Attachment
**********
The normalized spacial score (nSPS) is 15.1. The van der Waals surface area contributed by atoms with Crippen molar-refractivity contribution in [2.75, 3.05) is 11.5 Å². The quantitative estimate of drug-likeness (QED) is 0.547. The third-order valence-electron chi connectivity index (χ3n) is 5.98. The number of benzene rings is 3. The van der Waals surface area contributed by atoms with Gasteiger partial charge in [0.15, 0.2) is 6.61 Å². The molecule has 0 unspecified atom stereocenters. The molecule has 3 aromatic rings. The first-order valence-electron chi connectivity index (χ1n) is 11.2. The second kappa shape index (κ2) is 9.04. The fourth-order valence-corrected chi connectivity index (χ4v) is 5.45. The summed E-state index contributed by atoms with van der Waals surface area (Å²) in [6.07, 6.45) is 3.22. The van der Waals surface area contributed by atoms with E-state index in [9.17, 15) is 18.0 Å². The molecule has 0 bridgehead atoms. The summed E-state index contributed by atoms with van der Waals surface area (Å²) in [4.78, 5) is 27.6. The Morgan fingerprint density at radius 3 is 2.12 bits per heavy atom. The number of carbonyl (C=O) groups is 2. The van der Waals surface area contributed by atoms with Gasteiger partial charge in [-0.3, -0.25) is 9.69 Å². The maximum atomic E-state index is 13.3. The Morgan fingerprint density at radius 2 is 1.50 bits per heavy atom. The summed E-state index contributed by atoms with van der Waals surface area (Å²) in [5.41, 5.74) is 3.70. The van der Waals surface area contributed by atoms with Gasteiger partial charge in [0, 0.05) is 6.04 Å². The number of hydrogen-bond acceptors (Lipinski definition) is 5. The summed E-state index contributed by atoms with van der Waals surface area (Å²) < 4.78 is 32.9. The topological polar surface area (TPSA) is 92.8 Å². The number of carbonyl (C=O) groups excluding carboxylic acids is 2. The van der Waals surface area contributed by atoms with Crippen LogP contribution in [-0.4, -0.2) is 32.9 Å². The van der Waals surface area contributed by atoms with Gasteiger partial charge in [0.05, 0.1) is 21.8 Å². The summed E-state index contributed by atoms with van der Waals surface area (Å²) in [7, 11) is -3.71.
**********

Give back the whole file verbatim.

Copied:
The normalized spacial score (nSPS) is 15.1. The van der Waals surface area contributed by atoms with Crippen molar-refractivity contribution in [2.75, 3.05) is 11.5 Å². The quantitative estimate of drug-likeness (QED) is 0.547. The third-order valence-electron chi connectivity index (χ3n) is 5.98. The number of benzene rings is 3. The van der Waals surface area contributed by atoms with Gasteiger partial charge in [0.15, 0.2) is 6.61 Å². The molecule has 0 unspecified atom stereocenters. The molecule has 3 aromatic rings. The first-order valence-electron chi connectivity index (χ1n) is 11.2. The second kappa shape index (κ2) is 9.04. The fourth-order valence-corrected chi connectivity index (χ4v) is 5.45. The summed E-state index contributed by atoms with van der Waals surface area (Å²) in [6.07, 6.45) is 3.22. The van der Waals surface area contributed by atoms with E-state index in [9.17, 15) is 18.0 Å². The molecule has 0 bridgehead atoms. The summed E-state index contributed by atoms with van der Waals surface area (Å²) in [4.78, 5) is 27.6. The Morgan fingerprint density at radius 3 is 2.12 bits per heavy atom. The number of carbonyl (C=O) groups is 2. The van der Waals surface area contributed by atoms with Gasteiger partial charge in [-0.3, -0.25) is 9.69 Å². The maximum atomic E-state index is 13.3. The Morgan fingerprint density at radius 2 is 1.50 bits per heavy atom. The summed E-state index contributed by atoms with van der Waals surface area (Å²) in [5.41, 5.74) is 3.70. The van der Waals surface area contributed by atoms with Gasteiger partial charge in [0, 0.05) is 6.04 Å². The number of hydrogen-bond acceptors (Lipinski definition) is 5. The summed E-state index contributed by atoms with van der Waals surface area (Å²) < 4.78 is 32.9. The topological polar surface area (TPSA) is 92.8 Å². The number of carbonyl (C=O) groups excluding carboxylic acids is 2. The van der Waals surface area contributed by atoms with Crippen LogP contribution in [-0.4, -0.2) is 32.9 Å². The van der Waals surface area contributed by atoms with Gasteiger partial charge in [0.05, 0.1) is 21.8 Å². The summed E-state index contributed by atoms with van der Waals surface area (Å²) in [7, 11) is -3.71.